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What the fish?


Junior Varsity
5 Year Member
Holy cow, what am I gonna do with these fish? Today we learn how to win friends with fish. First order of business, the victims. If you are involved in capturing them, thump 'em on the head smartly and put 'em on ice. Some, like catfish, can last a long time on the stringer but for one size fits all, go with the thump and ice method. Clean them as soon as possible, if you're going to kill them, show them the basic courtesy of doing your best with the remains. Fresh is everything with fish. If you get them from somebody else, it's out of your hands, just soldier on.

We're going to fry these suckers and if you don't know how to filet fish, learn. If you buy fish, buy filets, no skin. Cut the filets up into chunks that look right for picking up with your fingers to eat. Put them in a bowl, pour a little milk in and turn the chunks so the milk gets on every surface. Put some corn meal with some salt and pepper in a paper bag.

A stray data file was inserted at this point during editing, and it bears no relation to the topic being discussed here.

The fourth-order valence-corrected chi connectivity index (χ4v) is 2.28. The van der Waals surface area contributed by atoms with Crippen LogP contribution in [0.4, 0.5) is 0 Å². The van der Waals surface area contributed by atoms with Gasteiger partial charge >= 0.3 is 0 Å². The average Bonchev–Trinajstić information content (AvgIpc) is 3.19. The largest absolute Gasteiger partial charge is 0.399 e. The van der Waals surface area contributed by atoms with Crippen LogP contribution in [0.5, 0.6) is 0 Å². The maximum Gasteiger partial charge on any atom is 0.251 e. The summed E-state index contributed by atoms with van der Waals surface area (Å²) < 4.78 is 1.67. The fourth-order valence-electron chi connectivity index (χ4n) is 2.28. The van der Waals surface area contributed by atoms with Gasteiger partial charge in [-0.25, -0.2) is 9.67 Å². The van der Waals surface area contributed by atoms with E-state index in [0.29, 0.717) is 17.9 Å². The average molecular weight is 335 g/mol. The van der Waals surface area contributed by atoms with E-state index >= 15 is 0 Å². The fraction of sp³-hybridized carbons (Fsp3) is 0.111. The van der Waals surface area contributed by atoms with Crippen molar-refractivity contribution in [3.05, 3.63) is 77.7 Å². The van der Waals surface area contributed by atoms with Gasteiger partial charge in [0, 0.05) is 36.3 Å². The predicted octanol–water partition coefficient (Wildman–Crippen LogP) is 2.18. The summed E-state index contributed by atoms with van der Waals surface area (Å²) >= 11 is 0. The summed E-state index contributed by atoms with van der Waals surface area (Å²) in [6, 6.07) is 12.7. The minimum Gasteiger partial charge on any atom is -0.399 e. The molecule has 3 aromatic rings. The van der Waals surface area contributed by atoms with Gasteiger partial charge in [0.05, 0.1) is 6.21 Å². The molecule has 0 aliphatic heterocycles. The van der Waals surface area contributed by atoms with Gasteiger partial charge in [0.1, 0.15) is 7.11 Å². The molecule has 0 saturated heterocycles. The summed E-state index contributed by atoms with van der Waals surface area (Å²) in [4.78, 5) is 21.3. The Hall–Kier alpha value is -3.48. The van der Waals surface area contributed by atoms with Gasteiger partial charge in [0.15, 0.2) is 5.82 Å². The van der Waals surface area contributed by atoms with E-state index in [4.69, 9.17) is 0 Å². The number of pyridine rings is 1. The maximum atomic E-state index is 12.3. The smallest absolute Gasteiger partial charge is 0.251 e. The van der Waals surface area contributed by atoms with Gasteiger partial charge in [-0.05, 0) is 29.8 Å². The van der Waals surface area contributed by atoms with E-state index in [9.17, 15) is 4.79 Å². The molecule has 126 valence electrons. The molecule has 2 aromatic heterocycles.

Ideally, you have a cast iron pot. If not, you want something thick, deeper than it is wide. We're not sauteing, a frying pan won't do. Fill your fryer 2/3 with shortening or oil, peanut is probably best but not required. It has to stand up to the heat without breaking down. Crank the the heat and while the oil is getting hot, pull the fish out of the milk and pat it dry. Toss the chunks into the paper bag, four or five chunks at a time, close the top and shake. They will come out evenly coated, put them on a piece of newspaper next to your fryer. When the oil is hot, put in the fish. The oldtime test, you touch a kitchen match to the oil and if it lights, you're hot enough. Or shake a few drops of water from your finger into the oil. If it boils right off, you're there.

Drop some chunks into the oil, not too many, you want them to have plenty of room. They will sink. When they float to the top they're done. Pluck them out with tongs, put on a paper towel on a platter and send 'em to the table. You don't get to eat until all the fish is fried. This gets almost no oil into the fish. If you don't believe me, re-use the oil, which is a good idea anyway. I use a paper towel lining a sieve to strain out all the loose corn meal, etc. after the oil has cooled. Pour it back into the container it came out of and you will be amazed at how little is gone. I put out soy sauce, hot mustard and plum sauce for seasoning you can do whatever you want. Next time, a little more complicated but still pretty easy recipe, pan searing.